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Party time! Your rights and responsibilities?

So, you want to invite a few friends over for a big event. Maybe you’ve got something going on outside your door or under your balcony (Gold Coast 600 fans, this is for you). Or maybe you just want to celebrate a big zero-ending birthday. How many people can you invite to your apartment, and what do you need to know?

Well, the first thing to remember is that everyone has property rights, one of which is we all have the right to have guests. It’s a pretty fundamental understanding, especially as we humans are such social creatures (well, most of us). And having people stay over (just visiting, not moving in) is also fairly liberally allowed.

But if you’re planning a home-based hootenanny, there may be a few factors you need to consider.

Serious factors to consider before your apartment party

There are no hard and fast regulations that say how many people you can invite for a social occasion. There are a few rules that touch on that space, but none refer to it directly.

Fire and safety regulations are a factor

If it’s standing room only at your place and no one knows where the exits are or what emergency arrangements are in place, there may be trouble if a fire or other unplanned (and un-fun) excitement breaks out.

Structural aspects can also come into play

Some structures, like balconies, are only equipped to handle a certain weight. Too many people can potentially damage your place, and possibly your neighbours’ too. It could even bring down such a structure, and with potentially fatal consequences.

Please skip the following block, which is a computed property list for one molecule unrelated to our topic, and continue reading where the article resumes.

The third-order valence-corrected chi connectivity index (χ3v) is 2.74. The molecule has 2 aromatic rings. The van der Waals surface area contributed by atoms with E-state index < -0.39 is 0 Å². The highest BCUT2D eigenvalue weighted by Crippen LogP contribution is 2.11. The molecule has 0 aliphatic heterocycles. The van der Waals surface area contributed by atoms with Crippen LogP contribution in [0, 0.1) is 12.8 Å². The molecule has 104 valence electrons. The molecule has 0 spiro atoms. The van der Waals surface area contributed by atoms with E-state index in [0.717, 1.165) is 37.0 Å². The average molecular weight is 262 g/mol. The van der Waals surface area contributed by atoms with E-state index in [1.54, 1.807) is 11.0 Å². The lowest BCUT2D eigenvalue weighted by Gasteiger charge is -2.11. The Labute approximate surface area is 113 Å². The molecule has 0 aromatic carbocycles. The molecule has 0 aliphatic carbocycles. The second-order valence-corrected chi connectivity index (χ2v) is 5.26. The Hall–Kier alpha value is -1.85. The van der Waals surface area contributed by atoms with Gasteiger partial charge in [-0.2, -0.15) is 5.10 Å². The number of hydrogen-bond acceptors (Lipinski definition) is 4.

Next, there’s parking

Cue the eye roll for those of you who are constantly lamenting this most precious of communal resources (and check out our article How To Manage Parking Dilemmas At Your Complex). Some streets may have no on-street parking, and/or a raft of rules about who can park where, and when. Residences with on-site car parks will have strictly controlled guest parking facilities.

The peace and quiet factor

Having say a dozen over for a group meditation at your place is one thing. But having the same number there for a mother of a shindig where people are rolling out of your place at all hours, still humming with party fuel, is something else again.

Need some help?

It can be hard to find a straight answer in a landscape where so many grey areas exist.

Government bodies like the state fire and rescue authorities, the building and construction commission or the Residential Tenancies Authority can offer general information and advice, and your local council can also fill you in on any regulations surrounding visitor numbers.

But if you want specific information, the best place to start is with your building manager, and your committee. Get in touch with your body corporate manager, who’ll be able to help you navigate the different variables specific to your building, as well as help you with any legislative limits.

Planning your party with due respect to your neighbours and your situation will ensure your fun balloon isn’t popped by complaints or worse.

Photo by Karina Lago on Unsplash

By Kelly Borell

I have a Diploma in Business Management, Cert IV Property Services (Operations) and thoroughly enjoy working in the Strata Management industry. I particularly enjoy building a good rapport with people and providing reliable help.

3 replies on “Party time! Your rights and responsibilities?”

As a social committee organising events within a lifestyle village- do we require seperate insurance when we hold events within the village or does that come under the village management insurance policy?

Hi Alan,

We can’t answer this question specifically but we would recommend you contact your broker or insurer to ask them. They should be able to provide you with guidance on what is and isn’t included.

As a non profit social committee within a lifestyle village do we require insurance for our functions held within the residential park?

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